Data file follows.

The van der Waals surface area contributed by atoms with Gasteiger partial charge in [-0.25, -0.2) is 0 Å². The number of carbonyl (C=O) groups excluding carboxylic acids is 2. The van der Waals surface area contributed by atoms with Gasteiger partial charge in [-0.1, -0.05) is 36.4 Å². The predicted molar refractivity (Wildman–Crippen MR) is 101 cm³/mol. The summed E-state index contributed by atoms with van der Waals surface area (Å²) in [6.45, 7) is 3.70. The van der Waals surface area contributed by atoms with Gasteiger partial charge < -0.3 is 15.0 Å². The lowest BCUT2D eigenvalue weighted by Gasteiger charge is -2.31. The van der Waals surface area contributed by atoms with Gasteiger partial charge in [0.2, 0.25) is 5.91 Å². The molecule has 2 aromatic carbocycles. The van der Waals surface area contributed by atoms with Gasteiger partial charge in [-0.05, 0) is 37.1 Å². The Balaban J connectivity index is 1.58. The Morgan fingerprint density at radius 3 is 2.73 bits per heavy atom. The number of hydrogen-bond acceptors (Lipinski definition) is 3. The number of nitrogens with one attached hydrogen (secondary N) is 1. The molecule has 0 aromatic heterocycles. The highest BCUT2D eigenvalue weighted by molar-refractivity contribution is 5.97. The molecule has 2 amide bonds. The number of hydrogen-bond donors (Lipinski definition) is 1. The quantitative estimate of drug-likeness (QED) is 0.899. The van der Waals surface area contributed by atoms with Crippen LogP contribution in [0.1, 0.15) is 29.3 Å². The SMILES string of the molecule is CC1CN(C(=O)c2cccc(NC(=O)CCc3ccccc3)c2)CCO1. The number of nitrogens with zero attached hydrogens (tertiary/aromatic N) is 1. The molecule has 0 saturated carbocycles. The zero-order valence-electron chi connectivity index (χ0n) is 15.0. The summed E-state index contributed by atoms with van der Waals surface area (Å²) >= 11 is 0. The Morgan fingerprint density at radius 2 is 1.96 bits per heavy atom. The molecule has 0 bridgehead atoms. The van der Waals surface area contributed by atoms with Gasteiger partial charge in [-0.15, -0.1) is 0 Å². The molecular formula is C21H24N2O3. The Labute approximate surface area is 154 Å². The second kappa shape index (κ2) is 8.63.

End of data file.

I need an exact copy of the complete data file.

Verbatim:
The van der Waals surface area contributed by atoms with Gasteiger partial charge in [-0.25, -0.2) is 0 Å². The number of carbonyl (C=O) groups excluding carboxylic acids is 2. The van der Waals surface area contributed by atoms with Gasteiger partial charge in [-0.1, -0.05) is 36.4 Å². The predicted molar refractivity (Wildman–Crippen MR) is 101 cm³/mol. The summed E-state index contributed by atoms with van der Waals surface area (Å²) in [6.45, 7) is 3.70. The van der Waals surface area contributed by atoms with Gasteiger partial charge < -0.3 is 15.0 Å². The lowest BCUT2D eigenvalue weighted by Gasteiger charge is -2.31. The van der Waals surface area contributed by atoms with Gasteiger partial charge in [0.2, 0.25) is 5.91 Å². The molecule has 2 aromatic carbocycles. The van der Waals surface area contributed by atoms with Gasteiger partial charge in [-0.05, 0) is 37.1 Å². The Balaban J connectivity index is 1.58. The Morgan fingerprint density at radius 3 is 2.73 bits per heavy atom. The number of hydrogen-bond acceptors (Lipinski definition) is 3. The number of nitrogens with one attached hydrogen (secondary N) is 1. The molecule has 0 aromatic heterocycles. The highest BCUT2D eigenvalue weighted by molar-refractivity contribution is 5.97. The molecule has 2 amide bonds. The number of hydrogen-bond donors (Lipinski definition) is 1. The quantitative estimate of drug-likeness (QED) is 0.899. The van der Waals surface area contributed by atoms with Crippen LogP contribution in [0.1, 0.15) is 29.3 Å². The SMILES string of the molecule is CC1CN(C(=O)c2cccc(NC(=O)CCc3ccccc3)c2)CCO1. The number of nitrogens with zero attached hydrogens (tertiary/aromatic N) is 1. The molecule has 0 saturated carbocycles. The zero-order valence-electron chi connectivity index (χ0n) is 15.0. The summed E-state index contributed by atoms with van der Waals surface area (Å²) >= 11 is 0. The Morgan fingerprint density at radius 2 is 1.96 bits per heavy atom. The molecule has 0 bridgehead atoms. The van der Waals surface area contributed by atoms with Gasteiger partial charge in [-0.15, -0.1) is 0 Å². The molecular formula is C21H24N2O3. The Labute approximate surface area is 154 Å². The second kappa shape index (κ2) is 8.63.